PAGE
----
>I was looking at interrupts as well, in the data sheet of a 16F628 that I was
>using for something else.  But when I went to look at the 16C54 (and family)
>I didn't see any mention of interrupts at all.  Does it support them?

Nope - no interrupts in the 12 bit core devices.

dwayne

Dwayne Reid   <dwaynerplanet.eon.net>
Trinity Electronics Systems Ltd    Edmonton, AB, CANADA
(780) 489-3199 voice          (780) 487-6397 fax

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No indeed, the 16C54 family doesn't do interrupts.

Sorry.

Bob Ammerman
RAm Systems

----- Original Message -----
From: "Dan Lanciani" <ddlDANLAN.COM>
To: <PICLISTMITVMA.MIT.EDU>
Sent: Saturday, February 09, 2002 12:16 PM
Subject: Re: [PIC]: minimum uncertainty input->output

>
> |I tried to figure out a way to better this and all I could come up with
is
> |to use an interrupt input. In that case uncertainty to the first
instruction
> |of the interrupt routine is 1 instruction time, even if the processor was
> |executing a 2-cycle instruction. Obviously, this must be the only
interrupt
> |enabled for this technique to work.
>
> I was looking at interrupts as well, in the data sheet of a 16F628 that I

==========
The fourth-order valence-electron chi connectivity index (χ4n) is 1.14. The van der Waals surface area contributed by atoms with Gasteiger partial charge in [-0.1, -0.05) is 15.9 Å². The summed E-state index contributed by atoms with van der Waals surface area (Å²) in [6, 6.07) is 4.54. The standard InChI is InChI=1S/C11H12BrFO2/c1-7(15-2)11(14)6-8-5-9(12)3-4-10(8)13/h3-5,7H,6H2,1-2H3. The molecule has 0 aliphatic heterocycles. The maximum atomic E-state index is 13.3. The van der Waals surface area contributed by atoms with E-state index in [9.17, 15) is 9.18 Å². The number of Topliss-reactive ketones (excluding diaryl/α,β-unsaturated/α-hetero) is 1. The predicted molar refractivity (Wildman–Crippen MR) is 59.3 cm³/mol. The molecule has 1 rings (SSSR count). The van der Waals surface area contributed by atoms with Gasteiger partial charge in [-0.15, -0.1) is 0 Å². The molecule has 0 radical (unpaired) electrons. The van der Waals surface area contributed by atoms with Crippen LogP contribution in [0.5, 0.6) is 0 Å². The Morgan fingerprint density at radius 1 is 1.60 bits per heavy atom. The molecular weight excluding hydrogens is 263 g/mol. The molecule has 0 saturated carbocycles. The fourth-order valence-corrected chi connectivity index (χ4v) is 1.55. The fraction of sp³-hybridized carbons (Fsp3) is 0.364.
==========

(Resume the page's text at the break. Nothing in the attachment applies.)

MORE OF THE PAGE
was
> using for something else.  But when I went to look at the 16C54 (and
family)
{Quote hidden}

is
> |the
> |> |total time it takes to make the whole decision loop and get back to
the
> |> |input.
> |>
> |> I'm actually trying to establish that something can't be done.  So if I
> |can
> |> find the best case uncertainty and it's still too much I will have
> |succeeded.
> |>
> |> There is a box the puts out a 120kHz carrier near the zero-crossing of
the
> |> 60Hz AC power line.  The box contains a simple zero-crossing detector
> |feeding an
> |> input of a 4 MHz PIC.  An output of the PIC starts a 120kHz analog
> |oscillator.
> |> (Sound familiar? :) It has been asserted that two such boxes will
> |synchronize
> |> their 120kHz oscillators well enough that there will be no destructive